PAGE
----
Opinion // Should I Buy a Leica Digi?

Discussion in 'Leica and Rangefinders' started by allan_schoening, Nov 18, 2015.

  1. Hello everyone - I was thinking of splurging this holiday and buying a Leica digital. Probably used from KEH. My favorite cameras are my Leica CL and Mamiya RZ
    How do the files stack up with a Canon mrk III (current camera)?
    Thank you for your advise and opinions
     
  2. SCL

    SCL

    Which one....there are different models with different characteristics. You might want to do a little research on them as well as the variety of lenses available. Once you've narrowed down the choices, many of us are in a better position to offer insight.
     
  3. I sold all my Leica M and R equipment in 2013 and used the money to pay for part of my wife's new Volvo XC70. I looked at the Leica digital offerings, M9/M240 and thought maybe I needed one. Instead I bought a Sony A6000 with a 35mm 1.8 Sony lens. Soon I'll probably add a Zeiss 16-70mm zoom lens. The A6000 is small like a Leica rangefinder and gets great results. I used Leica M cameras and lenses from 1967 to 2013 and enjoyed them but it was time for me to move on. I showed the A6000 to a guy at the Leica Gallery in SF and suddenly I was looking at his nose hairs as he was sneering at my Leica substitute. Too bad, I get great results. I think Leica makes great cameras, even their digital offerings.
    [​IMG]
     
  4. Assume that was a Canon 5D mark III. You would be looking for the same kind of image quality; therefore an M.
    I use an M9 for fun and an old EOS400D for work with overlap, so maybe you should post this on the EOS forum as well.
    I find a few differences with colour balance, which I need to be very specific, at which I am crap, but Photoshop handles all these files seamlessly once I get out of the raw.
    I use the 90 made for the CL very happily with the M9; that's now my preferred 90, mostly because of weight and size, no real focusing issues, although I try to push the focus back slightly for full aperture shots; assume the 28 for CL would also be OK. Obviously the 40 would have framing issues.
     
  5. It's not appropriate to compare a DSLR with a Leica M digital camera. The image quality of a digital M is as good as it gets, and the lenses are superb. However using a rangefinder is an acquired taste. In one sense it is a burst of freedom, from the constraints of a fixed framework in the viewfinder. You can see action before it enters the image area. Everything is in focus (even if it's not). In the other sense you are bound to an extremely limited range of lenses, 28mm to 90 mm, and an arcane method of focusing - a superimposed image rangefinder. The digital M9 has an extremely low magnification, 0.68x, which makes focusing more difficult and takes the 135 mm lens off the table.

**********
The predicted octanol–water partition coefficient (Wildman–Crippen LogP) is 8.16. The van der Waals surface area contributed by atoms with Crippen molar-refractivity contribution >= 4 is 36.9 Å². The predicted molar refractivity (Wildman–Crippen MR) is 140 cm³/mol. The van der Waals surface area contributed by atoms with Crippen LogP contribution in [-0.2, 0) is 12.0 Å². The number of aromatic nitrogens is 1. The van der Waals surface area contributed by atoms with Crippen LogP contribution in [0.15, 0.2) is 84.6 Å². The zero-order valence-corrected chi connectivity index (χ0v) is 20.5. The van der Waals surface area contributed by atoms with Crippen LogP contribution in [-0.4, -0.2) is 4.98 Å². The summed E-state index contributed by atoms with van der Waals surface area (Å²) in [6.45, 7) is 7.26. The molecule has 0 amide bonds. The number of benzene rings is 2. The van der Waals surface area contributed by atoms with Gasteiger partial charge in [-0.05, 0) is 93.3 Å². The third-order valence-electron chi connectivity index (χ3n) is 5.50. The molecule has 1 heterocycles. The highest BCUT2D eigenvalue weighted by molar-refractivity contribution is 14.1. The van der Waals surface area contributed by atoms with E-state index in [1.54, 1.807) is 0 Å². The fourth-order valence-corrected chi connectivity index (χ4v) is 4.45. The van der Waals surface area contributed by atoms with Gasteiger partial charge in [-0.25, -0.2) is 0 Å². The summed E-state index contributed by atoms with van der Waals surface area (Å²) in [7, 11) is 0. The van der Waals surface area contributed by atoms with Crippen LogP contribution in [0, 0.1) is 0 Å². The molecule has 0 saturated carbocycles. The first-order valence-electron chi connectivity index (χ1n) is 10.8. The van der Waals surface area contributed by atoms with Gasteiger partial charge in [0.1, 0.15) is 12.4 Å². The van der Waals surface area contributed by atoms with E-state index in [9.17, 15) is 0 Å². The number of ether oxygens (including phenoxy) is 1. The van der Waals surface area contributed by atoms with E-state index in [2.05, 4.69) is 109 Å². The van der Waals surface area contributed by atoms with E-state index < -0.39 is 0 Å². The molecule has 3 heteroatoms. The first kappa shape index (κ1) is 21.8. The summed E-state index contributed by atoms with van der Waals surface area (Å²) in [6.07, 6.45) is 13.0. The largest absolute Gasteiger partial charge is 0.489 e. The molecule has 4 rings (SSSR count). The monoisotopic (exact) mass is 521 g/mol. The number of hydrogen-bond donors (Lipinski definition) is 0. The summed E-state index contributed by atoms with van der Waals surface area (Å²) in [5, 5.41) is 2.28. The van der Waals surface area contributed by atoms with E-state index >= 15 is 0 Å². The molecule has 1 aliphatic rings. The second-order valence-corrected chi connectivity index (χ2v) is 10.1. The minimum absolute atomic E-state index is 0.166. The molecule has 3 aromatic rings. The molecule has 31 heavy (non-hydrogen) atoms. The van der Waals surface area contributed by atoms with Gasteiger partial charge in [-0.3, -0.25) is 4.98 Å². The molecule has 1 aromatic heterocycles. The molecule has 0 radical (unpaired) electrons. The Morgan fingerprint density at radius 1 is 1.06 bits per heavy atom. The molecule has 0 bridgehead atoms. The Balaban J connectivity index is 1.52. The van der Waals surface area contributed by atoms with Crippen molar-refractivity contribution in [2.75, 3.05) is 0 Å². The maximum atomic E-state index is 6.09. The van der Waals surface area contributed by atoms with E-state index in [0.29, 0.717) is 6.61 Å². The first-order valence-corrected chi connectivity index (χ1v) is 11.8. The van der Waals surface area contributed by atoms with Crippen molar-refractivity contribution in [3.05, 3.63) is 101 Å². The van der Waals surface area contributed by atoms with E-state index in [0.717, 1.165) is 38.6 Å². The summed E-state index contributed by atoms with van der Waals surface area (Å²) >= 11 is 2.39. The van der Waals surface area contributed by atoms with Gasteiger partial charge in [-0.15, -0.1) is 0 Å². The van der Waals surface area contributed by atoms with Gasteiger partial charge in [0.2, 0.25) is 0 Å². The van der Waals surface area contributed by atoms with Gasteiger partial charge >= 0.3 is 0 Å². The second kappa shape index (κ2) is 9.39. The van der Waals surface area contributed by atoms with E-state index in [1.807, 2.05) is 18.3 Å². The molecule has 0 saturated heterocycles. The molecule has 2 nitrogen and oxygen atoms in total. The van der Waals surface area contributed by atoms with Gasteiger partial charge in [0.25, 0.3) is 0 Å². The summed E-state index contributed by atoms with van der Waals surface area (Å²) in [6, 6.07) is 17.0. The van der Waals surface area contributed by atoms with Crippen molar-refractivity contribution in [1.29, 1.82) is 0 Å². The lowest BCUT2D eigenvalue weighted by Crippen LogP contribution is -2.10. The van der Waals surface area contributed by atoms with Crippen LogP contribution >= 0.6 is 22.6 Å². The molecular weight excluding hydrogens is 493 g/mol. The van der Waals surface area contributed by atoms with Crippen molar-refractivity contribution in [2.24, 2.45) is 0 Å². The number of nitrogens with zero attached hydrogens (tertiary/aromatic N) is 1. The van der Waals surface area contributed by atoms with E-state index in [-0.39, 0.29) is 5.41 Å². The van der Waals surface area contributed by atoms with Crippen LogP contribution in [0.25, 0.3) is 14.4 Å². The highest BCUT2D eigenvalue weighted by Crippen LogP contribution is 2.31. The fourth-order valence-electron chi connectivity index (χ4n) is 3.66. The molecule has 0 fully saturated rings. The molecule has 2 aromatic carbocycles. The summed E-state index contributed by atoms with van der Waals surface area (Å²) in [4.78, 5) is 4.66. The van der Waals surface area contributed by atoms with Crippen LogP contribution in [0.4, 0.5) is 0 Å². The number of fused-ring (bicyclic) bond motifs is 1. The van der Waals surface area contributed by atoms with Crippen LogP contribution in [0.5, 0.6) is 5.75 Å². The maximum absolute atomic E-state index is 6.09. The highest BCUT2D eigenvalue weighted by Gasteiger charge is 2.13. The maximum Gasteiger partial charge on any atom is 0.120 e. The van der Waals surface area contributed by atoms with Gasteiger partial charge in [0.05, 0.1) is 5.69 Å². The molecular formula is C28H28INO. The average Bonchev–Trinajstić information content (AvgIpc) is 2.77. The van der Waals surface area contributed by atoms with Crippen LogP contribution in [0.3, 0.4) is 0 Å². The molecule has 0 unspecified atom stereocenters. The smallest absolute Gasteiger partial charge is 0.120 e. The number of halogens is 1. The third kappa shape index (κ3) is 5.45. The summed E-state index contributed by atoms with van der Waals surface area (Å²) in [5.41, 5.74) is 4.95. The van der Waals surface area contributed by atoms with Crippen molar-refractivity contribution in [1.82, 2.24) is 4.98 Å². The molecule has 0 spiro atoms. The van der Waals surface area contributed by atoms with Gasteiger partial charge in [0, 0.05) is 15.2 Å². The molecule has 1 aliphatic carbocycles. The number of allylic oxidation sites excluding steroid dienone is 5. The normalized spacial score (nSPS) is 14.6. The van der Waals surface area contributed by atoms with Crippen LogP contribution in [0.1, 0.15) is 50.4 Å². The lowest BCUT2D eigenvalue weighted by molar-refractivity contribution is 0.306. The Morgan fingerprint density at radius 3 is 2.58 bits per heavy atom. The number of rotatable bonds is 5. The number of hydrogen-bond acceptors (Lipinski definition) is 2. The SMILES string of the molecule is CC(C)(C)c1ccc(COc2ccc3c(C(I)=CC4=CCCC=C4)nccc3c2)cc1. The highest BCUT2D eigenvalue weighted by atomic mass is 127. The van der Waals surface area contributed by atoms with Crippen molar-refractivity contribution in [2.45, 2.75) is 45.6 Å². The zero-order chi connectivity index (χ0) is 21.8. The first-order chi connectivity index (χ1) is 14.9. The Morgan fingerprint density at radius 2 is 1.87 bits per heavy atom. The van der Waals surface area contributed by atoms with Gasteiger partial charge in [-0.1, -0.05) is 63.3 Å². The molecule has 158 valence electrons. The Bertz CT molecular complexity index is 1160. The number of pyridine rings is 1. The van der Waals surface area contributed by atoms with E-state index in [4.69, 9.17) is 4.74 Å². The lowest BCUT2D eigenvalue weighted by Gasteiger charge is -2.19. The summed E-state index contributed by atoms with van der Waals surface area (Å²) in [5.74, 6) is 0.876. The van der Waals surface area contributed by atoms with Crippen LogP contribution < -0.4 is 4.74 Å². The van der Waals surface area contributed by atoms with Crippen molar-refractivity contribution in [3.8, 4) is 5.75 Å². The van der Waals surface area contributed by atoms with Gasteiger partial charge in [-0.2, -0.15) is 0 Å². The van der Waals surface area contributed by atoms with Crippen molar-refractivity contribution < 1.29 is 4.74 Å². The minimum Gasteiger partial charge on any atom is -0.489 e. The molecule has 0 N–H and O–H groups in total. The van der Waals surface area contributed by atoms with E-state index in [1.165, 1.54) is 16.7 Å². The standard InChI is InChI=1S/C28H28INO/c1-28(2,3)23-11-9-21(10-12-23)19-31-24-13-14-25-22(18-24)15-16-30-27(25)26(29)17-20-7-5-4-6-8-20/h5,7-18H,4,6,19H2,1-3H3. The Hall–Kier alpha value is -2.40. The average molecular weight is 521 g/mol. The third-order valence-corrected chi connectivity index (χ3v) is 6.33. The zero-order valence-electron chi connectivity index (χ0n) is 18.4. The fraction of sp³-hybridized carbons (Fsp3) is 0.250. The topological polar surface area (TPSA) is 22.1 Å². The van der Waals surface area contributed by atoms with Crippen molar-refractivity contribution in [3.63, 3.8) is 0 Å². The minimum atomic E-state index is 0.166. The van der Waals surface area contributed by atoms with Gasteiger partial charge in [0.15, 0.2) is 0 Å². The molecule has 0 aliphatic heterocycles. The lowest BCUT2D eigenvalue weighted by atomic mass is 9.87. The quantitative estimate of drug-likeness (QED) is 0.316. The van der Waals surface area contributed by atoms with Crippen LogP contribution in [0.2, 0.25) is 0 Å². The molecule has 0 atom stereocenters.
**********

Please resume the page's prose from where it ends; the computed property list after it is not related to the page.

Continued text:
The lenses are the best part of Leica compared to a DSLR. They are sharp at any aperture, from corner to corner, like they are meant to be used wide open. The Leica is especially well-suited for wide angle photography, even though the range is limited unless you resort to an auxiliary viewfinder. It is tempting to use the limited DOF and excellent bokeh to isolate the subject, especially for people shots and closeups. (Some people, my kids for example, see that as "out of focus," even tough the subject is sharp.)
    The compact size, simple layout and relatively quiet operation make it ideal for travel and street photography. When I inherited an M3 to go with my much-used M2, I was anxious to see how I would like it compared to my (also well-used) Nikon D3 kit. The size and extreme sharpness were a hit, but the expense and inconvenience of film spoiled the moment. It prompted me to buy an used M9P, which proved to be a rewarding experience, but not quite up to the job I needed professionally (no zooms or long lenses). My inaugural M9 experience is recorded in this folder. I shot most of the scenes in both film and digital, proving to be my last film endeavor.
    http://www.photo.net/photodb/folder?folder_id=1073749
    As time went on, I became more interested in the Sony A7, also a full-frame camera which could use both Leica and Nikon lenses. The A7 is also amenable to auto-focus and zoom lenses, denied to the Leica M. This interest simmered until the A7ii was released. The greatly improved ergonomics and built-in image stabilization which works with any lens proved irresistable. Focusing is extremely precise, even for legacy manual lenses of any focal length. I haven't looked back since, on either Nikon nor Leica. The A7Rii was the same experience all over again, on steroids. The totally silent shutter is perfect for discrete photography, and the extra resolution is a welcome supplement.